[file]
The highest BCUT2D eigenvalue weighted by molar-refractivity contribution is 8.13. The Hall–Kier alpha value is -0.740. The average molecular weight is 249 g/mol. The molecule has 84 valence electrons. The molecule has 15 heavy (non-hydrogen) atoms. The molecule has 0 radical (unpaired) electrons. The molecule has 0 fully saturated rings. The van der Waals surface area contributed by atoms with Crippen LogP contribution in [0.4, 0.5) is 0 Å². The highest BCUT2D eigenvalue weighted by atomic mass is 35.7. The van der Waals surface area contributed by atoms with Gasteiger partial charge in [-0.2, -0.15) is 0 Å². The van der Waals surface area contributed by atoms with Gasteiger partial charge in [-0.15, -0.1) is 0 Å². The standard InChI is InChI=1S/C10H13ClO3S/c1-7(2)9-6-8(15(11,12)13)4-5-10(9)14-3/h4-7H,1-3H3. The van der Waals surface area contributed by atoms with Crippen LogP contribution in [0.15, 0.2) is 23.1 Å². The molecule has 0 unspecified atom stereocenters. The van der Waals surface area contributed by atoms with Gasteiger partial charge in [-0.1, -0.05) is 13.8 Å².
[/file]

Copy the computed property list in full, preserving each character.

The highest BCUT2D eigenvalue weighted by molar-refractivity contribution is 8.13. The Hall–Kier alpha value is -0.740. The average molecular weight is 249 g/mol. The molecule has 84 valence electrons. The molecule has 15 heavy (non-hydrogen) atoms. The molecule has 0 radical (unpaired) electrons. The molecule has 0 fully saturated rings. The van der Waals surface area contributed by atoms with Crippen LogP contribution in [0.4, 0.5) is 0 Å². The highest BCUT2D eigenvalue weighted by atomic mass is 35.7. The van der Waals surface area contributed by atoms with Gasteiger partial charge in [-0.2, -0.15) is 0 Å². The van der Waals surface area contributed by atoms with Gasteiger partial charge in [-0.15, -0.1) is 0 Å². The standard InChI is InChI=1S/C10H13ClO3S/c1-7(2)9-6-8(15(11,12)13)4-5-10(9)14-3/h4-7H,1-3H3. The van der Waals surface area contributed by atoms with Crippen LogP contribution in [0.15, 0.2) is 23.1 Å². The molecule has 0 unspecified atom stereocenters. The van der Waals surface area contributed by atoms with Gasteiger partial charge in [-0.1, -0.05) is 13.8 Å².